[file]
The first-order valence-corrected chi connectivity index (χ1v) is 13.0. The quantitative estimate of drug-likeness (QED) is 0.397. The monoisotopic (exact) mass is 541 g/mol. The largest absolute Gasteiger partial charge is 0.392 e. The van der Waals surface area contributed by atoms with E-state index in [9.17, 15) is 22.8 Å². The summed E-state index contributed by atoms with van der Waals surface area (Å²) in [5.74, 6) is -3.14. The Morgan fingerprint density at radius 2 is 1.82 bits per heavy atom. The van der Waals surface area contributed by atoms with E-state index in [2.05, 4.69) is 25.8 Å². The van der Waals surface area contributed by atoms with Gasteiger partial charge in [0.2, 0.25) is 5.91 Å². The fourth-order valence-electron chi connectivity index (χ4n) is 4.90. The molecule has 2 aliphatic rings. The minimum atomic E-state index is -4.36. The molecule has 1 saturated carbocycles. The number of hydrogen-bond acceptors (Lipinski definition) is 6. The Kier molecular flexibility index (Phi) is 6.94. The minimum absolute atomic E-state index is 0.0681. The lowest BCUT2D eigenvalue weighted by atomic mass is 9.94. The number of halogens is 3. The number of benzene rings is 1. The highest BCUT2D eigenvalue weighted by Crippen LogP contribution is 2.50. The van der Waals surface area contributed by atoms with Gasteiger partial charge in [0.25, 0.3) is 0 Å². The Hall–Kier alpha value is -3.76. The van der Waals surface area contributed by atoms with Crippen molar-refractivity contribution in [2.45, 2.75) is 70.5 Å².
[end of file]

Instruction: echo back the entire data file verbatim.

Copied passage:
The first-order valence-corrected chi connectivity index (χ1v) is 13.0. The quantitative estimate of drug-likeness (QED) is 0.397. The monoisotopic (exact) mass is 541 g/mol. The largest absolute Gasteiger partial charge is 0.392 e. The van der Waals surface area contributed by atoms with E-state index in [9.17, 15) is 22.8 Å². The summed E-state index contributed by atoms with van der Waals surface area (Å²) in [5.74, 6) is -3.14. The Morgan fingerprint density at radius 2 is 1.82 bits per heavy atom. The van der Waals surface area contributed by atoms with E-state index in [2.05, 4.69) is 25.8 Å². The van der Waals surface area contributed by atoms with Gasteiger partial charge in [0.2, 0.25) is 5.91 Å². The fourth-order valence-electron chi connectivity index (χ4n) is 4.90. The molecule has 2 aliphatic rings. The minimum atomic E-state index is -4.36. The molecule has 1 saturated carbocycles. The number of hydrogen-bond acceptors (Lipinski definition) is 6. The Kier molecular flexibility index (Phi) is 6.94. The minimum absolute atomic E-state index is 0.0681. The lowest BCUT2D eigenvalue weighted by atomic mass is 9.94. The number of halogens is 3. The number of benzene rings is 1. The highest BCUT2D eigenvalue weighted by Crippen LogP contribution is 2.50. The van der Waals surface area contributed by atoms with Gasteiger partial charge in [0.25, 0.3) is 0 Å². The Hall–Kier alpha value is -3.76. The van der Waals surface area contributed by atoms with Crippen molar-refractivity contribution in [2.45, 2.75) is 70.5 Å².